A memoir about a girl growing up in a polygamist cult in rural Mexico, detailing her harrowing journey to escape poverty, abuse, and religious fanaticism to find freedom and identity.

Major Similarities

Like “Where The Crawdads Sing,” this memoir presents a gripping tale of survival, resilience, and the quest for a better life against all odds.

10. The Four Winds by Kristin Hannah

Set during the Great Depression, this novel tells the story of Elsa Wolcott, who must make the difficult decision to leave her drought-stricken Texas farm to search for a better life in California with her two children.

Major Similarities

The themes of survival, family bonds, and the struggle against natural and human-made disasters resonate with the struggles faced by Kya.

11. American Dirt by Jeanine Cummins

This novel follows the journey of a mother and her son fleeing Mexico for the United States after their family is killed by a drug cartel, exploring themes of migration, survival, and the pursuit of freedom.

Major Similarities

The central themes of survival, the maternal instinct to protect, and the journey through perilous landscapes echo Kya’s experiences in “Where The Crawdads Sing.”

12. The Last Ballad by Wiley Cash

Set in 1929 in the Appalachian foothills of North Carolina, this novel is based on the true story of Ella May Wiggins, a mill worker who becomes an activist for workers’ rights, despite the dangers she faces.

Major Similarities

Both novels highlight the resilience and determination of their protagonists in the face of societal and environmental adversities.

13. The Glass Castle by Jeannette Walls

A memoir recounting the unconventional, poverty-stricken upbringing Walls and her siblings had at the hands of their deeply dysfunctional parents, showcasing a journey towards resilience and forgiveness.

Major Similarities

Features themes of family dysfunction, resilience, and the struggle to break free from a troubled past, mirroring Kya’s challenges and growth.

14. Olive Kitteridge by Elizabeth Strout

A novel in stories, focusing on the complex character of Olive Kitteridge, a retired schoolteacher in a small coastal town in Maine, and the lives she touches, often in profound and surprising ways.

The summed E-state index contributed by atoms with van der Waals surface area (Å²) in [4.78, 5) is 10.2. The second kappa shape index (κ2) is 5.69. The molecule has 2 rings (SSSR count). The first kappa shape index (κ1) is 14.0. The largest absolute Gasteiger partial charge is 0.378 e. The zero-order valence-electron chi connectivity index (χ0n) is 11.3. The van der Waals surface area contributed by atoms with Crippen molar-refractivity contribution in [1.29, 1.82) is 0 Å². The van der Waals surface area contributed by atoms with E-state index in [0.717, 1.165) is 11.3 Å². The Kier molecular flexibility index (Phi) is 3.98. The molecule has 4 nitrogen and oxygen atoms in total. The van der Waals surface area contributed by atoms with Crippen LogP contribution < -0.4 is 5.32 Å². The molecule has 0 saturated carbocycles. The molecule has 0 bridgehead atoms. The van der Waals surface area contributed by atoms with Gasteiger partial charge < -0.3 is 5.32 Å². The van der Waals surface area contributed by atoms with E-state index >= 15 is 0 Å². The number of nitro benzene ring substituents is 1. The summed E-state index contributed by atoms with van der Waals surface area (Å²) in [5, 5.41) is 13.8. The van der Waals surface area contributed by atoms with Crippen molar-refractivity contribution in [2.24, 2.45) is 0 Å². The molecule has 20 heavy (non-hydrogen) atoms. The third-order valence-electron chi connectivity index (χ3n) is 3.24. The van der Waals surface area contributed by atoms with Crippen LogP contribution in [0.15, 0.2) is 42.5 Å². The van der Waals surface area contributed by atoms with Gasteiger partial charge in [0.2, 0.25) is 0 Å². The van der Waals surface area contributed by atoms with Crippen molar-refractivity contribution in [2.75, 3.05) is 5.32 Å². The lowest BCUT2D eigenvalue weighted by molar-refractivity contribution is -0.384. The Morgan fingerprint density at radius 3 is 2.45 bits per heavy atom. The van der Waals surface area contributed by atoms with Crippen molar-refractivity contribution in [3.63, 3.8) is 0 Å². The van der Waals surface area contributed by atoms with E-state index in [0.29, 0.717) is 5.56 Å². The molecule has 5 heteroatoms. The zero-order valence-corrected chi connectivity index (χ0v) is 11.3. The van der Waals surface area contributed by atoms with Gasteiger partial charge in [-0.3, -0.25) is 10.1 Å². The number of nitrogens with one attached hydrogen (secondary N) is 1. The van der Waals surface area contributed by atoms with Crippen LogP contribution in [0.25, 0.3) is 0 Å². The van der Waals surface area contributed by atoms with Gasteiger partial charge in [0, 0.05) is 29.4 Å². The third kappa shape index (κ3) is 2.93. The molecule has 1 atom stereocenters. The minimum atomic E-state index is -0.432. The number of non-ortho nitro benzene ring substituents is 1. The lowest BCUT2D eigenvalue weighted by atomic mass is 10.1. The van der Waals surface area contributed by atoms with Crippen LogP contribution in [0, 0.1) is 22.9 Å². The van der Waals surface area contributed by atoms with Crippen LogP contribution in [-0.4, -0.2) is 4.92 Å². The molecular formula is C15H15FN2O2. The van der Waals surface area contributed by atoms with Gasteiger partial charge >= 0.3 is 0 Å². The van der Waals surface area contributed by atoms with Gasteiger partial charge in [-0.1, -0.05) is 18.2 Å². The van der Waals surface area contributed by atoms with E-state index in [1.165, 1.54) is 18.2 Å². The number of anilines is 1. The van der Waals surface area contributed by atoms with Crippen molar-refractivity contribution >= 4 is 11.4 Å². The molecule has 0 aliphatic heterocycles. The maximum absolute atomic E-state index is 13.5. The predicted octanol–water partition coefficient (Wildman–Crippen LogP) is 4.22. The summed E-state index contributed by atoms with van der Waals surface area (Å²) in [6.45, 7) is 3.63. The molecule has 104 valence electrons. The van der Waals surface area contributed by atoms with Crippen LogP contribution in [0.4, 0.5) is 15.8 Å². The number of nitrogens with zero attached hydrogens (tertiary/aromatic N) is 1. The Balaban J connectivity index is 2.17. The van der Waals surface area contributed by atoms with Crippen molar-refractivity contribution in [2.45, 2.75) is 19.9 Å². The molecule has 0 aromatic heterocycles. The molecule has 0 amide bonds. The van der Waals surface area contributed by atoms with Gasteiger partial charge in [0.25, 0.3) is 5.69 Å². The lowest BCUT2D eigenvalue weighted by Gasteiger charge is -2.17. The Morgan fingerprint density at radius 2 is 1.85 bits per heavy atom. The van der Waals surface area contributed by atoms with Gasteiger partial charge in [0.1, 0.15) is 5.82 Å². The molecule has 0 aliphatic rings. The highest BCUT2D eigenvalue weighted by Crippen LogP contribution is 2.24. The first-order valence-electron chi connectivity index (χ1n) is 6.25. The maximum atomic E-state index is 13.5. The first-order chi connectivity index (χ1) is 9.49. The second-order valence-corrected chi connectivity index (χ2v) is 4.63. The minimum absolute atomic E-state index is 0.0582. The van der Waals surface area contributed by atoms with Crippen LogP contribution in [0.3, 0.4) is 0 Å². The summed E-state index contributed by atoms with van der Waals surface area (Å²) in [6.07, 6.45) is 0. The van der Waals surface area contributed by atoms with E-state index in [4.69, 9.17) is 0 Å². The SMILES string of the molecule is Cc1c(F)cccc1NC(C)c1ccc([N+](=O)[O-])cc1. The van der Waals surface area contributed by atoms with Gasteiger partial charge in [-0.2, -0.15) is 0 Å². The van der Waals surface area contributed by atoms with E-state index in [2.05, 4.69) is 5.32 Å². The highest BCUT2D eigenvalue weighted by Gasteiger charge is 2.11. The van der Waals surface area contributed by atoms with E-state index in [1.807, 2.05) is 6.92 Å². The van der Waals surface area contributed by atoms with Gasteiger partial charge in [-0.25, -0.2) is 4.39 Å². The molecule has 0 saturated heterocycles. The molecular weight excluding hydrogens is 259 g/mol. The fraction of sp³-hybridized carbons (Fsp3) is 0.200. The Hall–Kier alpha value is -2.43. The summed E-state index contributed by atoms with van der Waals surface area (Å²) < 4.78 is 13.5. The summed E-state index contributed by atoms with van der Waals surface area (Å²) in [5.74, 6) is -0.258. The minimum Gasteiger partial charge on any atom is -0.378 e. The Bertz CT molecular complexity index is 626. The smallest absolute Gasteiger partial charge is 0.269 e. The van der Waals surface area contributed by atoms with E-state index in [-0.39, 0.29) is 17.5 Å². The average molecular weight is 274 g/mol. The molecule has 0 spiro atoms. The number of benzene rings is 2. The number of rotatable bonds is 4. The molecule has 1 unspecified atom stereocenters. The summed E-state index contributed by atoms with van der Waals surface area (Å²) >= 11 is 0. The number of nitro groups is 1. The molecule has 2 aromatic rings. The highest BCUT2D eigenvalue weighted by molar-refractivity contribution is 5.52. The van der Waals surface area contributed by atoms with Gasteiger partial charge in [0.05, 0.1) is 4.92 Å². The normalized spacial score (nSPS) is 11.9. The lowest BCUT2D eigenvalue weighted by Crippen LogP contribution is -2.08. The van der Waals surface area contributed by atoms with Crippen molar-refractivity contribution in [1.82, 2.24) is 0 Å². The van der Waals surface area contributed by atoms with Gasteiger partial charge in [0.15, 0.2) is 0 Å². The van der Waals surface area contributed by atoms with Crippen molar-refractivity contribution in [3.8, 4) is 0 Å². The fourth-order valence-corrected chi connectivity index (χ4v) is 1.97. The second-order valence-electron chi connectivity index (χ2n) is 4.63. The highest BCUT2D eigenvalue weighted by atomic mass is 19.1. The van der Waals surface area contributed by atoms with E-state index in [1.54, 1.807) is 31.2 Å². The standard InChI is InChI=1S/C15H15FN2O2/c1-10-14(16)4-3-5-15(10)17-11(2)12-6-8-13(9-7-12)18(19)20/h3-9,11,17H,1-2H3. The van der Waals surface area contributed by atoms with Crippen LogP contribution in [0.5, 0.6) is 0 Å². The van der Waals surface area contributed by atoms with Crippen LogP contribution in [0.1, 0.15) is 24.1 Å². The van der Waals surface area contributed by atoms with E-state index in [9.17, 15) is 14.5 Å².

Major Similarities

Explores complex human emotions, relationships, and the small-town dynamics that can also be found in “Where The Crawdads Sing.”

15. The Bean Trees by Barbara Kingsolver

This novel follows Taylor Greer, who leaves Kentucky to avoid pregnancy, inherits a 3-year-old Native American girl along the way, and settles in Tucson, Arizona, forming an unconventional family.

Major Similarities

Themes of female independence, the creation of chosen families, and the protagonists’ connections to their environments are central to both stories.

16. Sing, Unburied, Sing by Jesmyn Ward

A profound tale of a family’s journey through rural Mississippi, blending history and magical realism to explore the haunting legacy of race and poverty in America.

Major Similarities

Both novels are deeply rooted in their sense of place and explore complex family dynamics against a backdrop of social and racial issues.

17. Everything I Never Told You by Celeste Ng

A deeply moving novel about a Chinese American family living in 1970s Ohio, dealing with the loss of their daughter, Lydia, and uncovering the secrets that have been tearing them apart.

Major Similarities

Focuses on family secrets, the impact of expectations, and the longing for understanding and connection, themes also present in “Where The Crawdads Sing.”

18. My Absolute Darling by Gabriel Tallent

The story of Turtle Alveston, a teenage girl navigating survival and coming of age in Northern California, with an abusive father and the rugged wilderness as her only companions.

Major Similarities

This novel showcases a young girl’s fight for survival and independence, similar to Kya’s journey, with a strong emphasis on the natural world as both sanctuary and challenge.

19. The Goldfinch by Donna Tartt

A sweeping narrative that follows Theo Decker, who survives an accident that kills his mother, and his lifelong attachment to a painting that draws him into the art underworld.

Major Similarities